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Masuda-Nakagawa Group

Neuronal Circuitry of Olfactory Memory in Drosophila

Keywords

Drosophila, larva, mushroom bodies, calyx, olfaction, circuitry, calcium imaging

Research interests

Organisms with brains can discriminate with high specificity among an enormous range of sensory stimuli – humans even have neurons that respond to individual celebrities! The initial representation of sensory stimuli is broad and distributed across many channels but transformed into highly specific and sparse representations in the higher brain. To study this process in a simple system with powerful genetic tools, I am interested in the circuitry of odour discrimination and olfactory memory formation in Drosophila larvae, which are capable of discrimination and learning, but with many fewer neurons than humans.

We have therefore generated a sensory map of odor specificities for the antennal lobe (the first olfactory centre) and the mushroom body (MB) calyx (a secondary olfactory center essential for memory), using the simple larval olfactory system as a model. Imaging of larval brains using genetically encoded calcium indicators reveals the maps of olfactory information in both olfactory centres, with only a limited spread of activity as information passes through the circuitry. This movie shows a single glomerulus active bilaterally in the MB calyx, upon odor stimulation of larvae that have only a single functional olfactory receptor.

While studying how this process is controlled, we found that a single inhibitory neuron, the larval APL, feeds back from the MB output to the MB calyx, providing a mechanism that favours selective responses of MB neurons. We also found that octopaminergic (equivalent to mammalian noradrenergic) neurons innervate the MB calyx, and impair behavioural odour discrimination during learning.

Using a combination of connectomics, targeted neuronal imaging, optogenetics, and behaviour, we are now interested in the following questions:

  1. What pathways regulate activity of octopaminergic neurons?
  2. What are the roles of other output pathways from the calyx?

For a talk on my work for a non-specialist audience, see Pavlov’s Maggots!

 

Click on the thumbnails below to view movies [also linked in-text]:

sm2thumb sm5thumb p17thumb
Map of sensory innervation
of larval antennal lobe
glomeruli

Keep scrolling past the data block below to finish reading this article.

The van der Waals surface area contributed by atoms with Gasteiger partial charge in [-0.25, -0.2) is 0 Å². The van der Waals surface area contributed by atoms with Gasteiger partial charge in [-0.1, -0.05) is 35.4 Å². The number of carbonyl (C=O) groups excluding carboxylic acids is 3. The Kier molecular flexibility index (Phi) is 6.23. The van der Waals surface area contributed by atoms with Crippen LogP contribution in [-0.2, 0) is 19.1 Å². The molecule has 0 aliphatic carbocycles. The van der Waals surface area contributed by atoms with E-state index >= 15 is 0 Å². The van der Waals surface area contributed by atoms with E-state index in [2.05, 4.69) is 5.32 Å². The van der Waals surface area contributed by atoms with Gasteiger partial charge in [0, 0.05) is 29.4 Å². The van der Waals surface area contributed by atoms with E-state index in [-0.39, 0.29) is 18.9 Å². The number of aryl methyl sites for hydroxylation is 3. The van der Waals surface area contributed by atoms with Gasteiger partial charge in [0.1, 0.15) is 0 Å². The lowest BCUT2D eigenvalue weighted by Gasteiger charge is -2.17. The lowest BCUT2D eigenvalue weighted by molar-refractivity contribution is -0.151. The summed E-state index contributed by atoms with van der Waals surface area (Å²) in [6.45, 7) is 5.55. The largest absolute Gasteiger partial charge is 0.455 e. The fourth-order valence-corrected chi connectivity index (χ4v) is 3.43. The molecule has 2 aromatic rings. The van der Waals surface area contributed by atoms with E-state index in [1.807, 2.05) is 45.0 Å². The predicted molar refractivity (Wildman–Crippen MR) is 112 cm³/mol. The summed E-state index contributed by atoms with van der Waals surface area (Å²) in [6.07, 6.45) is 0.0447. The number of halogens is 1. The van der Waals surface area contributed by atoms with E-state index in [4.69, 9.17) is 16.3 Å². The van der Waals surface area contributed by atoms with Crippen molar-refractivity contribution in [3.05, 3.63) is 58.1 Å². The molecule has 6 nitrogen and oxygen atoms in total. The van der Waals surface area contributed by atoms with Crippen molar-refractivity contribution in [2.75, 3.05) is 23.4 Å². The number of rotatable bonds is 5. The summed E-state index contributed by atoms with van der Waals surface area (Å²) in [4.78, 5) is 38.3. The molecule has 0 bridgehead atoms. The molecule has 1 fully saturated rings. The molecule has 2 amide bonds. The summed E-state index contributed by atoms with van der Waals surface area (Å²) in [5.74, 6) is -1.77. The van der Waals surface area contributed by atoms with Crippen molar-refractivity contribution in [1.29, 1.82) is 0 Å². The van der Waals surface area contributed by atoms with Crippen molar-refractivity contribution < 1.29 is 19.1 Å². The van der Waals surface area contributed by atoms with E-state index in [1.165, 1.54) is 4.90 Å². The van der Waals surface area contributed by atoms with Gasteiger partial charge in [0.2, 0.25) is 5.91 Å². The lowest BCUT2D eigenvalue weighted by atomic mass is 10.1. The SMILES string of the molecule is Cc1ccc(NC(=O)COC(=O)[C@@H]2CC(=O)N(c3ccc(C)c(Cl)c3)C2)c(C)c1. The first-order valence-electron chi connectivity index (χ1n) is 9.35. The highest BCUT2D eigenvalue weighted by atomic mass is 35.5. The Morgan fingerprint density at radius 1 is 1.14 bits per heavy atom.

[Quicktime movie]
Map of sensory neuron
representations in larval
mushroom body calyx
[Quicktime movie]
Activity in the calyx by
olfactory stimulation of a
single sensory neuron
[Quicktime movie]

5 key publications

  1. McLachlan, A.D., Wong, J.Y.H., Wan, B.A., O'Kane, C.J., Montagnese, M., Zhang, S.W., Masuda-Nakagawa, L.M. (2018). Octopaminergic neurons have multiple targets in Drosophila larval mushroom body calyx and regulate behavioral odor discrimination. BioRxiv doi:10.1101/295659
  2. Masuda-Nakagawa, L.M., Ito, K., Awasaki, T. and O’Kane, C.J. (2014) A single GABAergic neuron mediates feedback of odor-evoked signals in the mushroom body of larval Drosophila. Frontiers in Neural Circuits 8: 35. PMCID: PMC3988396 A summary of this paper is available HERE
  3. Masuda-Nakagawa, L.M., Awasaki, T., Ito, K., and O’Kane, C.J. (2010) Targeting expression to projection neurons that innervated specific mushroom body calyx and antennal lobe glomeruli in larval Drosophila. Gene Expr Patts 10: 328. PMID: 20659588
  4. Masuda-Nakagawa, L.M., Gendre, N., O’Kane, C.J., and Stocker, R.F. (2009) Localized olfactory representation in mushroom bodies of Drosophila larvae. Proc. Natl. Acad. Sci. USA 106: 10314-10319. PMID: 19502424
  5. Masuda-Nakagawa, L.M., Tanaka, N.K., and O’Kane, C.J. (2005) Stereotypic and random patterns of connectivity in the larval mushroom body calyx of Drosophila. Proc. Natl. Acad. Sci. USA 102: 19027-19032. PMID: 163957192

>> Full list of publications on PubMed

 

Collaborators

Connectomics: Albert Cardona

Larval brain: Jim Truman

 

Page updated  5 June 2018

Contact details

Liria Masuda-Nakagawa : Senior Research Associate

Address:

Department of Genetics,
University of Cambridge,
Downing Street,
Cambridge CB2 3EH,
United Kingdom

Email: l.masuda-nakagawa@gen.cam.ac.uk

Tel.: +44 (0)1223 766488

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